NJ EMS agency is back on track after implementing corrective action plan

EMS Consulting Services is overseeing the Delran Emergency Squad after its license was suspended and its former chief sentenced to jail


By George Woolston
Burlington County Times, Willingboro, N.J.

DELRAN, N.J. — After having its license suspended for the last six months of 2018, and seeing its former chief sentenced to 30 days in jail, the Delran Emergency Squad is back serving the Delran and Riverside communities — under a few conditions.

The combined paid and volunteer emergency squad began operations again this January under a corrective action plan established by agreements with both the township and the New Jersey Department of Health.

EMS Consulting Services has not only been overseeing the emergency squad's day-to-day operations but has also been working with the squad's board of directors and township officials to develop policies and procedures that meet both state and national EMS standards. (Photo/Delran Emergency Squad)
EMS Consulting Services has not only been overseeing the emergency squad's day-to-day operations but has also been working with the squad's board of directors and township officials to develop policies and procedures that meet both state and national EMS standards. (Photo/Delran Emergency Squad)

While the corrective action plan has allowed the squad to keep its license as a basic life support agency, the squad won't be able to operate on its own until 2020 at the earliest.

According to an out-of-court settlement reached with DOH in November, it must first operate for 12 months under the basic life support agency license held by EMS Consulting Services, who will also have direct operational control over the squad for that same time.

EMS Consulting Services is an EMS, police and fire department consulting firm based in Hammonton. According to the settlement, the firm has not only been overseeing the emergency squad's day-to-day operations but has also been working with the squad's board of directors and township officials to develop policies and procedures that meet both state and national EMS standards.

"Things are better than they were," said Chuck McSweeney, principle of EMS Consulting Services, earlier this week.

The Delran Emergency Squad's license was suspended in July 2018 by the DOH due to multiple violations, including operating vehicles with uncertified staff, altering patient care reports and hindering an audit investigation.

An investigation revealed that the squad's then-chief Donald Horner had altered reports on 27 different occasions when he served as a crew member to conceal the fact that he was an uncertified EMT, which would have disallowed the squad from billing for those services.

Horner resigned shortly after the squad's license was suspended last year, and has since been been arrested. In May, he pleaded guilty to third-degree insurance fraud and third-degree tampering with public records, and on June 18, he was sentenced to 30 days in Burlington County Jail.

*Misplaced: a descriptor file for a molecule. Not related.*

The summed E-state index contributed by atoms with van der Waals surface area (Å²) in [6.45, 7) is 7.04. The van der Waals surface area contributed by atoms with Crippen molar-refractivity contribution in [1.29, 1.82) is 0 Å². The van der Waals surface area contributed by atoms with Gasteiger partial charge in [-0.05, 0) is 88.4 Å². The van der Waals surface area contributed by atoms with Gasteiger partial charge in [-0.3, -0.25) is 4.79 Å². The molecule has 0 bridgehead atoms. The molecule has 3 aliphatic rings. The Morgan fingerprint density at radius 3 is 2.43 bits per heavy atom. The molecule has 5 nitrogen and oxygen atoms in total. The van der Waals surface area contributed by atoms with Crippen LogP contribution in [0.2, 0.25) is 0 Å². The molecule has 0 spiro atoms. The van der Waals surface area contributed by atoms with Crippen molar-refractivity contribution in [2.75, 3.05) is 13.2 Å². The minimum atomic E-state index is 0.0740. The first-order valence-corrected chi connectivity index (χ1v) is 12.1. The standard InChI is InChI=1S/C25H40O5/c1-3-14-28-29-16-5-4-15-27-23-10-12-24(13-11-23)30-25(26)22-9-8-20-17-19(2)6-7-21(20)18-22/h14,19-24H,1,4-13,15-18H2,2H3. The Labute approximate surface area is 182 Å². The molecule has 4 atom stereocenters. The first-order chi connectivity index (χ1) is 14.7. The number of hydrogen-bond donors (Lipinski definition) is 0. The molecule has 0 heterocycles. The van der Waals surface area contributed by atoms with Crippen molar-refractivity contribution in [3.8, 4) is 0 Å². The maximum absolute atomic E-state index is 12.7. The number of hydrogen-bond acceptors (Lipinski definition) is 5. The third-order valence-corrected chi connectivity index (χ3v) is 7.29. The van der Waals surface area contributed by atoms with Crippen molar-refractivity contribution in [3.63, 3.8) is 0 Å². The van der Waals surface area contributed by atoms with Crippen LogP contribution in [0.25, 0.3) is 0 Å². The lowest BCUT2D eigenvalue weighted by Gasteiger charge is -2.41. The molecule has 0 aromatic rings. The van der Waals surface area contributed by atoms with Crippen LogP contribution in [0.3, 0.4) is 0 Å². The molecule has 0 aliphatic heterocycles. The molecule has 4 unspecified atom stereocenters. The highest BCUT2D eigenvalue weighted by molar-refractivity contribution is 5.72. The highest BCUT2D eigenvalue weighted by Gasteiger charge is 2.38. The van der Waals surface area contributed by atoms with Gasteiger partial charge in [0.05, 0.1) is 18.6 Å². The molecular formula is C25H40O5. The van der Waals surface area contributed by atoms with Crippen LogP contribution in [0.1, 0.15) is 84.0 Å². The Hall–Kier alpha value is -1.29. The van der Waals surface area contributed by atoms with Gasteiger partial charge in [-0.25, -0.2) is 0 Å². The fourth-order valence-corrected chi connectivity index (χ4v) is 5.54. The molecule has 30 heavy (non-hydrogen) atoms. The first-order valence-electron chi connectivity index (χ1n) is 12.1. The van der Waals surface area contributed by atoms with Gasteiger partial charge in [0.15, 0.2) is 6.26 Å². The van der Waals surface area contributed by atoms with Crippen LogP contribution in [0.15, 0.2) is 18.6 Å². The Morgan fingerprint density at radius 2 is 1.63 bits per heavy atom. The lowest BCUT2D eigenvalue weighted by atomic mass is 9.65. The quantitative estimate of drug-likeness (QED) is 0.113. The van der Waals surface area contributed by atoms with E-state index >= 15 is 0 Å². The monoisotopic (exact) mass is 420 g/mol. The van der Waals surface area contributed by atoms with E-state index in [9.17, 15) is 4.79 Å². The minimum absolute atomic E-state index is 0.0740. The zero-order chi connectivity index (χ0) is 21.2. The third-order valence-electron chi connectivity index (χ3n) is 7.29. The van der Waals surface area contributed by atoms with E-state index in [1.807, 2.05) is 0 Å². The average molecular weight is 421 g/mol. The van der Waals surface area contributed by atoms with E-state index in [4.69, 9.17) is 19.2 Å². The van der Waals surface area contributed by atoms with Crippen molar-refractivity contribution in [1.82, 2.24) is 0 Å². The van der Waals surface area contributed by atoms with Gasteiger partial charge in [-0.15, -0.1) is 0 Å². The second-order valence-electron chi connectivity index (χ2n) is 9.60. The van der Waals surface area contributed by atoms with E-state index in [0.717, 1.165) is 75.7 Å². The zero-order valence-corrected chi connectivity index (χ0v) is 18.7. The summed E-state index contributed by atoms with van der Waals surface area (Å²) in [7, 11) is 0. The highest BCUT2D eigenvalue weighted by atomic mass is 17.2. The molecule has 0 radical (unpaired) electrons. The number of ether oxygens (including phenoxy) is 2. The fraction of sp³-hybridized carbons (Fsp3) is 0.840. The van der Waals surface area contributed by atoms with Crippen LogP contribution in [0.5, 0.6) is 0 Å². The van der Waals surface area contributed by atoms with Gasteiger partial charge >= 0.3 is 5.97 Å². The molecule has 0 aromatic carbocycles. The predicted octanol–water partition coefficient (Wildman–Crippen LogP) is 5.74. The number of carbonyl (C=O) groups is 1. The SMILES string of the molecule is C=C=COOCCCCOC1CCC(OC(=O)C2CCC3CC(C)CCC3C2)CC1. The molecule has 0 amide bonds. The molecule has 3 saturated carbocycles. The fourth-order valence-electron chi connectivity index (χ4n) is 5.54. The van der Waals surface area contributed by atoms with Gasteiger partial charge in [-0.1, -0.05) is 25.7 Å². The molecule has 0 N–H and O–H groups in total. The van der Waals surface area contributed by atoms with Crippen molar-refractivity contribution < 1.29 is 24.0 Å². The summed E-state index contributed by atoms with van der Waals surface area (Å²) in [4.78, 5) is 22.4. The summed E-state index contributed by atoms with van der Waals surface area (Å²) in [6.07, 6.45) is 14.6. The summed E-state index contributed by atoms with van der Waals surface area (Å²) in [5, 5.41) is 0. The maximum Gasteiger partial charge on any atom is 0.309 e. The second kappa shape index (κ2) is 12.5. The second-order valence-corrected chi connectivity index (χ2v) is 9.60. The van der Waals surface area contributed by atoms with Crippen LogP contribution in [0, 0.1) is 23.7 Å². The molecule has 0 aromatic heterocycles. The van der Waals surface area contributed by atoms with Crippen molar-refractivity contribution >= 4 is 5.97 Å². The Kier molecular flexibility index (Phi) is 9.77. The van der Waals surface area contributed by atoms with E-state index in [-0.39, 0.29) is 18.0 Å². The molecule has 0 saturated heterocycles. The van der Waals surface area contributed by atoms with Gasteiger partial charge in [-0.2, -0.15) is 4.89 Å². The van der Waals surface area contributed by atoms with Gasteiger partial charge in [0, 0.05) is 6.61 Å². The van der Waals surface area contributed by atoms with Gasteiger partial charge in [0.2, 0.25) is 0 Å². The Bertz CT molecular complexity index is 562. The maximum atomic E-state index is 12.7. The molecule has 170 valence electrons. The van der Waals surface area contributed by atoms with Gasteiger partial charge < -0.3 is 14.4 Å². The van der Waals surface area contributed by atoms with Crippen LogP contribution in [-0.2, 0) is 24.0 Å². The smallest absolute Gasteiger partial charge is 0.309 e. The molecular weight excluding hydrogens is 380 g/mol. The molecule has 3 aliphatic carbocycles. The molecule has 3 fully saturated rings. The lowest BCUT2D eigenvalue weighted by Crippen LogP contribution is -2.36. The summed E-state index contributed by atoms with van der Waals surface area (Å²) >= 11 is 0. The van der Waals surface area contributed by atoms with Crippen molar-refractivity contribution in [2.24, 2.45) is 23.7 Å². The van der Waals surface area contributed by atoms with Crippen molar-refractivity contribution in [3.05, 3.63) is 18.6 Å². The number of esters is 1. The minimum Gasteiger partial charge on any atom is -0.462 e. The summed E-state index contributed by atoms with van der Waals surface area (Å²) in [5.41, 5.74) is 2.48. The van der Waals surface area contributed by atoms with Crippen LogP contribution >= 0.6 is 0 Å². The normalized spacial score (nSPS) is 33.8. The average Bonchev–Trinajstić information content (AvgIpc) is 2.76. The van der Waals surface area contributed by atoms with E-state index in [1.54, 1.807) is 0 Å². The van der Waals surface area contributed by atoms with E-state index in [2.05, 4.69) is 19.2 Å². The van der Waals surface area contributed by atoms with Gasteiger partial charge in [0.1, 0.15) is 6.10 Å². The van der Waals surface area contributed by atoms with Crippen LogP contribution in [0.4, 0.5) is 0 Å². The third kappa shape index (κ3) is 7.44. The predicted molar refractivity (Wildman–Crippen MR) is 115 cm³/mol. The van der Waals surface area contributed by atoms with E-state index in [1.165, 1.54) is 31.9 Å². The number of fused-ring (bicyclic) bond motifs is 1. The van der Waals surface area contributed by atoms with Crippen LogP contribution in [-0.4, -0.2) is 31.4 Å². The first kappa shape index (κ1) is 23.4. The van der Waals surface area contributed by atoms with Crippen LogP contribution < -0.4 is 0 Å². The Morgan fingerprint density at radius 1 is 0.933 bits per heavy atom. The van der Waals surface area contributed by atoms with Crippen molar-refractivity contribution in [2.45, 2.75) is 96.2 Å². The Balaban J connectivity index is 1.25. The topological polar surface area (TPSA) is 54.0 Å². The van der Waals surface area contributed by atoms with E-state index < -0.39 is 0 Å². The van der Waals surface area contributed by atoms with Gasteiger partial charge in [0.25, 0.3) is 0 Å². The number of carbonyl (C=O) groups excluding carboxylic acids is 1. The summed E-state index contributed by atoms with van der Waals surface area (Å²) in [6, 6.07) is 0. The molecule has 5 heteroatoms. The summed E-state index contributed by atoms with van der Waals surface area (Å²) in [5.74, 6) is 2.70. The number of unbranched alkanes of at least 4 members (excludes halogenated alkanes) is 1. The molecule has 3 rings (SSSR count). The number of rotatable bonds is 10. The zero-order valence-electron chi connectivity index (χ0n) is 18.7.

According to the settlement with the DOH, after 12 months the squad will begin operations under its license but must retain EMS Consulting Services for consulting services for no less than 12 more months.

"I would say that they're (Delran Emergency Squad) heading in the right direction," Delran Mayor Ken Paris said Tuesday. Paris added that there are still some issues that need to be ironed out, such as the squad's response time, which he believed could be because of a shortage of staff.

McSweeney said that it has been looking to find more of both volunteers and paid staff.

"EMS is a revolving door," McSweeney said. "There's a shortage of EMTs in my opinion ... we're always looking."

The squad, independent from both Delran and Riverside, will have both its worker's compensation and general liability insurance covered by Delran through the Burlington County Joint Insurance Fund for the 12 months of its service agreement with the township.

Delran also loaned the squad $26,000 as seed money to help get its operations back up and running, Business Administrator Jeffrey Hatcher said. Hatcher added that the squad has a similar agreement with Riverside.

Hatcher said that after its six-month suspension the squad, which relies on billing reimbursements from insurance companies, didn't have the funds necessary to begin operations.

The squad must repay the loans by the end of the year.

As part of the service agreement with Delran, the township has the right to inspect the ambulances the emergency squad uses, as well as perform periodic audits of all services provided and all financial information, billing, records, call logs, accounts payable and accounts receivable.

The service agreement also stipulates that its members must have all appropriate licenses and certifications and that all ambulances must be staffed by personnel who are EMT-certified.

Paris said that he expects that a formal review of the emergency squad will be conducted later this year.

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©2019 Burlington County Times, Willingboro, N.J.

 

McClatchy-Tribune News Service

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